“Chanty is, like most of our competitors, a cloud-based messaging platform, protected over the internet security protocols and privacy settings, set individually for every team. What makes us different is the approach to simplify communication and humanise business processes.
“The biggest problem, as we were told in our own survey conducted among 500 companies that use messengers for work, is the amount of settings and features most people don’t even know about. We have decided not to overwhelm our users with a bunch of features at once. Our goal is to give the features people need and those they would be happy to use.
“Our beta has proven that Chanty is a solid business messenger with a clean design we are proud of, great onboarding experience, private and public conversations, direct messages and file sharing.
“Although, it doesn’t mean that we have nothing to impress our users with. Things we are going the extra mile to deliver [with] include a Chanty AI algorithm, which predicts responses, saving you time spent on typing.”
The platform also comes with workflows that bring structure to conversations, allowing team members to coordinate important tasks in a more efficient way.
“It also includes audio and video calls, voice transcripts and integrations with popular services that will transform Chanty into a powerful business tool.”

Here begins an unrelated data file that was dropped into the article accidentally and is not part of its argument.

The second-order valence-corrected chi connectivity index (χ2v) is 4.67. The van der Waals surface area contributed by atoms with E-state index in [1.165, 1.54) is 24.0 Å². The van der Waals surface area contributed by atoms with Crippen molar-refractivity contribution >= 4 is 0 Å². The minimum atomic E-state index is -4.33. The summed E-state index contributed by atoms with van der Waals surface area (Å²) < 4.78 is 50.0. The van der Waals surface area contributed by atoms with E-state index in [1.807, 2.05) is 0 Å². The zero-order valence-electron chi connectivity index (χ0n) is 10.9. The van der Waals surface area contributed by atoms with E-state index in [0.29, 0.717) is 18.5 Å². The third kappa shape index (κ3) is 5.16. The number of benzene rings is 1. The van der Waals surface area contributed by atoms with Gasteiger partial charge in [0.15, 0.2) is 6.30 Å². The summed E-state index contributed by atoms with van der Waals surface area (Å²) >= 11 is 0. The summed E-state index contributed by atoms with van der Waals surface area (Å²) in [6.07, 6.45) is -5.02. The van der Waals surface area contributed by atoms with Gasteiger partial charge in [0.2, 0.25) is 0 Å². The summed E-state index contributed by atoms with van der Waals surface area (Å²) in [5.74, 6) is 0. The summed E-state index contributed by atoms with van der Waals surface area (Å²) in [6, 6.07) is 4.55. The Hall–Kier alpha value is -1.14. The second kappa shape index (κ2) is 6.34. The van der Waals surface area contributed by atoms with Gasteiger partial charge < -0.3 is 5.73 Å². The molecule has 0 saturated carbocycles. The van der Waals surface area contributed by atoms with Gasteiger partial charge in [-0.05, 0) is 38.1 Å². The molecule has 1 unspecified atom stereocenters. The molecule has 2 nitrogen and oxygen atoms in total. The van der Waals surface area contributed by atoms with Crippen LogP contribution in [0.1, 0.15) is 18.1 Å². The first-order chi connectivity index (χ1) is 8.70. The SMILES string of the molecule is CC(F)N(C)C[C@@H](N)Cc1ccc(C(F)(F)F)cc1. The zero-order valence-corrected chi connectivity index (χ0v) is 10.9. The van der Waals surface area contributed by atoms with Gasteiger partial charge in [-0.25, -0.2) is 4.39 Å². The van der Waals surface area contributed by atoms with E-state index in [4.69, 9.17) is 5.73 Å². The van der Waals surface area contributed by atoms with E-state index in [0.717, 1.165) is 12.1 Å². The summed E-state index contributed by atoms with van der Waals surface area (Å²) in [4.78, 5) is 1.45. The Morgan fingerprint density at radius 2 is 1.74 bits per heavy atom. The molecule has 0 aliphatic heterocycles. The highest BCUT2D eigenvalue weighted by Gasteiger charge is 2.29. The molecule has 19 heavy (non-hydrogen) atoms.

Mykhoparkina continued: “Chanty is a start-up my team and I are proud of building. We are driven by the idea of improving team communication and collaboration.
“We’d love to help other teams and businesses succeed with the help of our software product. Our ultimate goal is to become the best business messenger for the needs of small teams on the market. And our responsibility is to make sure that Chanty not only becomes, but also remains, the best for our customer needs.”
Right on message
The talented Chanty team and a research-based approach to strategy, design and development has brought the start-up a long way from sketches, drafts and concepts to the beta product in a short three-month period.
“We’ve done a great job of planning, implementing and testing the major concepts in our product. Another important part of bringing our start-up to life was in the hands of the marketing department,” explained Mykhoparkina.
“We also have our website and blog, where we have decided to reflect the stages of our start-up journey; share our experience in planning, design and marketing; cheer up other start-up founders [and] prevent them from repeating the mistakes we’ve made on our way to building a beta product. I believe that this is only the beginning and the best is yet to come.”
The biggest challenge for any start-up, according to Mykhoparkina, is to validate your business idea.
“Although it is just a matter of patience and doing the research on how much value your service or product provides, many start-ups fall short of validation before they start spending money on the product itself. We’ve done our research and found a high demand for the type of product we are working on.